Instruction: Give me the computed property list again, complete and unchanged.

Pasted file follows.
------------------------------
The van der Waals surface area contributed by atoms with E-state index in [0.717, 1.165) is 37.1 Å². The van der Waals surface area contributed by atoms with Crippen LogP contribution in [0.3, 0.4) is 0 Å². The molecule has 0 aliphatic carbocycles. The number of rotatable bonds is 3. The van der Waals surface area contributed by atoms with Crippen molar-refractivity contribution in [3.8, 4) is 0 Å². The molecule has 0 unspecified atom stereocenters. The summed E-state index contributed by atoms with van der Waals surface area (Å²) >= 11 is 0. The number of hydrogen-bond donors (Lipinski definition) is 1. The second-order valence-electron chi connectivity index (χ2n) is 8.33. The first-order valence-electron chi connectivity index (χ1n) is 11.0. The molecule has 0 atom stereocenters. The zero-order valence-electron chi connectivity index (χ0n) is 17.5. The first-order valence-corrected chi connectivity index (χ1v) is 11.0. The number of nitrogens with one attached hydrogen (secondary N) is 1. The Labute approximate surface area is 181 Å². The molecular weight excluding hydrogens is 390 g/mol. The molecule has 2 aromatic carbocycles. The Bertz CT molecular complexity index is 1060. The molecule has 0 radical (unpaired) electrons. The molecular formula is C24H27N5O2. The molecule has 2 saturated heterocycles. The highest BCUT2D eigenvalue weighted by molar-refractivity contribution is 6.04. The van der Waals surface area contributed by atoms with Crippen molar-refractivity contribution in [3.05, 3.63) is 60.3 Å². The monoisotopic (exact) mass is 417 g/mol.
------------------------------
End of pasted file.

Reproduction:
The van der Waals surface area contributed by atoms with E-state index in [0.717, 1.165) is 37.1 Å². The van der Waals surface area contributed by atoms with Crippen LogP contribution in [0.3, 0.4) is 0 Å². The molecule has 0 aliphatic carbocycles. The number of rotatable bonds is 3. The van der Waals surface area contributed by atoms with Crippen molar-refractivity contribution in [3.8, 4) is 0 Å². The molecule has 0 unspecified atom stereocenters. The summed E-state index contributed by atoms with van der Waals surface area (Å²) >= 11 is 0. The number of hydrogen-bond donors (Lipinski definition) is 1. The second-order valence-electron chi connectivity index (χ2n) is 8.33. The first-order valence-electron chi connectivity index (χ1n) is 11.0. The molecule has 0 atom stereocenters. The zero-order valence-electron chi connectivity index (χ0n) is 17.5. The first-order valence-corrected chi connectivity index (χ1v) is 11.0. The number of nitrogens with one attached hydrogen (secondary N) is 1. The Labute approximate surface area is 181 Å². The molecular weight excluding hydrogens is 390 g/mol. The molecule has 2 aromatic carbocycles. The Bertz CT molecular complexity index is 1060. The molecule has 0 radical (unpaired) electrons. The molecular formula is C24H27N5O2. The molecule has 2 saturated heterocycles. The highest BCUT2D eigenvalue weighted by molar-refractivity contribution is 6.04. The van der Waals surface area contributed by atoms with Crippen molar-refractivity contribution in [3.05, 3.63) is 60.3 Å². The monoisotopic (exact) mass is 417 g/mol.